The eggplants were then tossed in a light coating of double zero flour and then fried in grapeseed oil. As both Chiara and Gennaro explained, it is less heavy than olive oil and makes a lighter coating on the eggplant than other oils. My task was as “fry girl,” and I worked in tandem with Gennaro preparing the vegetables for the dish. While frying up the eggplant at the stove, he and I also talked about Italian cooking in general and about the approach that the Italians use in working with ingredients, especially about how much more intuitive and instinct-led their recipes seem to be compared to the more closely structured French culinary methodology.
Once the eggplant was fried, Gennaro layered it with the tomato sauce that they’d made earlier that day. He then added fresh basil leaves, mozzarella, grated Parmesan cheese, and, what was a surprise to me, a smoked scamorza, which gives the dish an extra depth of flavor. The whole pan went into the oven, dressed with a few cherry tomatoes, to bake until the top layer was melted and bubbly.
We served up portions of this creamy, hearty creation for the demonstration attendees to sample while they watched Chiara and Gennaro explain how they put it together and how each component works in harmony to create the tastes of this classic dish. Frying the eggplant allows it to retain its shape and to keep it from getting soggy while soaking up the tomato sauce. The cheese gives the dish its richness and makes it a substantial offering for the table, where in Italy it is served as a second (meat) course.
Plates of pork meatballs, cooked in a tangy tomato sauce were also served during the demonstration. Gennaro explained to me that their usual recipe calls for using only ground pork as the fat to make the meatballs tender and delicate. I could see what he meant after sampling a few unsauced meatballs that he had me try to check the seasoning. They just melted in my mouth the fatty richness coating my tongue. For those who don’t eat pork, they also have a recipe that uses beef and veal, however, to those they add some milk so that the meatballs stay moist in order to replicate some of the texture and mouthfeel that the pork fat gives them.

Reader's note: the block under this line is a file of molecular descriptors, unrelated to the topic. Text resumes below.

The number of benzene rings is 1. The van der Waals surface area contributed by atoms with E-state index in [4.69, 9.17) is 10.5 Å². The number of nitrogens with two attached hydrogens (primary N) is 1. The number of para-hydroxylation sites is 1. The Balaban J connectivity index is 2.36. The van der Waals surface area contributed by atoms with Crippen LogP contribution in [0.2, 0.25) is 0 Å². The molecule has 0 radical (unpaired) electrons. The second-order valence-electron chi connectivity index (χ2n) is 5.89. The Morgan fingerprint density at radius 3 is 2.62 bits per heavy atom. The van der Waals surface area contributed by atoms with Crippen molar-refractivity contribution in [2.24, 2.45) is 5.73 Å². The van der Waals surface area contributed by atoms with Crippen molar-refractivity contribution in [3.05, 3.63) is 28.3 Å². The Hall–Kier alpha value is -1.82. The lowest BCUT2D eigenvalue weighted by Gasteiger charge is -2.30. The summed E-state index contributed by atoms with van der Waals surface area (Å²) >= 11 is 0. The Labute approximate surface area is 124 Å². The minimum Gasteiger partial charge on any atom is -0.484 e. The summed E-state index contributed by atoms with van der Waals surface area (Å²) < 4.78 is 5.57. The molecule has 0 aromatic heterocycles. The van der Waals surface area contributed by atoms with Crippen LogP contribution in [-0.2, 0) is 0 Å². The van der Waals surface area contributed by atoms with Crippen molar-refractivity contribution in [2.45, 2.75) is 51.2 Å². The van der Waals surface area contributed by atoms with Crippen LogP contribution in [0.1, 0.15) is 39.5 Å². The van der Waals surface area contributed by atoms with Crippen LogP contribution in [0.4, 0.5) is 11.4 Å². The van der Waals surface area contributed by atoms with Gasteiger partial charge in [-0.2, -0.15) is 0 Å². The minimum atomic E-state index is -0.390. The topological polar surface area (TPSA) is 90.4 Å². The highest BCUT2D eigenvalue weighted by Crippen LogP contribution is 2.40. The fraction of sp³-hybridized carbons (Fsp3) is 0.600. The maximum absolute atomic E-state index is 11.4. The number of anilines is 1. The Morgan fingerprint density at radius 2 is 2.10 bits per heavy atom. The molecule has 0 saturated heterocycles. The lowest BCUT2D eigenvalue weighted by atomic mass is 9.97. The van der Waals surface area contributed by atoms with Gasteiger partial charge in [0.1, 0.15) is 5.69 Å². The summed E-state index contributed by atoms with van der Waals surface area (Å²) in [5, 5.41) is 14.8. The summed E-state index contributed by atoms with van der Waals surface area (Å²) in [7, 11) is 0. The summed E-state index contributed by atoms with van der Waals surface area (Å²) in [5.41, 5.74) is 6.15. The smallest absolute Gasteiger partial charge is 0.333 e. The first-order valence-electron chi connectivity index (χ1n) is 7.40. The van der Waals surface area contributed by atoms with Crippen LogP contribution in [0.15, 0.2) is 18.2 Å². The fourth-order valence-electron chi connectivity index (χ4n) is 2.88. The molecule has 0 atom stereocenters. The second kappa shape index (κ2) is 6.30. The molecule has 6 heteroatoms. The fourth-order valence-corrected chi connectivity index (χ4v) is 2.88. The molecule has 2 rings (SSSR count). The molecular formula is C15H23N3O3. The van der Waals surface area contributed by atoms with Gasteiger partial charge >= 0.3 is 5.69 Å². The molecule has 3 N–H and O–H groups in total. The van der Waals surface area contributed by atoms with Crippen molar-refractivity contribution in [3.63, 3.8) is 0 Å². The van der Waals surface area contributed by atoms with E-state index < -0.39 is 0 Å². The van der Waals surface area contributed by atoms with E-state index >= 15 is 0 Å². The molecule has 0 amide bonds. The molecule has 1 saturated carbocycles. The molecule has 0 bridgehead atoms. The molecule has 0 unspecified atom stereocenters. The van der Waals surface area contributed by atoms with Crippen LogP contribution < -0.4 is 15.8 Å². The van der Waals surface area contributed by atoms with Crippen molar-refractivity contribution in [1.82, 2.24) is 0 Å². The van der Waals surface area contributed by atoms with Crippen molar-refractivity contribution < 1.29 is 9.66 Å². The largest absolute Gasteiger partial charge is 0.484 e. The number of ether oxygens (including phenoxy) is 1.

For this dish, I was also on the frying station. The meatballs were dusted with a little bit of double zero flour before being flash fried (again using grapeseed oil) to give the outside a bit of crust and color. Then, the meatballs were nestled into a baking dish and covered in the tomato sauce to cook, soaking in its sweet-tangy flavor. They came out of the oven, juicy and mouth-wateringly delicious. I could have eaten several platefuls of them.
To end the day’s presentation, Chiara and Gennaro whipped up a batch of their special lemon-scented, sweet coccoli (fritters). The fritters were consumed faster than I could get a photo of them, coming out of the frying oil and then being rolled in sugar. They served them along with a small glass of limoncello (lemon liqueur) that is also a specialty of the region where their cooking school is located. After inhaling its sweet, citrusy bouquet, I realized that I’m long overdue for a trip to Italy and soaking in its sunshine and amazing cuisine. On my next visit, I hope to stop by the Amalfi Coast to see Chiara and Gennaro to experience some more of their hospitality and maybe even pick up a few more Italian cooking tips.
Some of the recipes that were showcased in the demonstrations can be found in the Mamma Agata cookbook.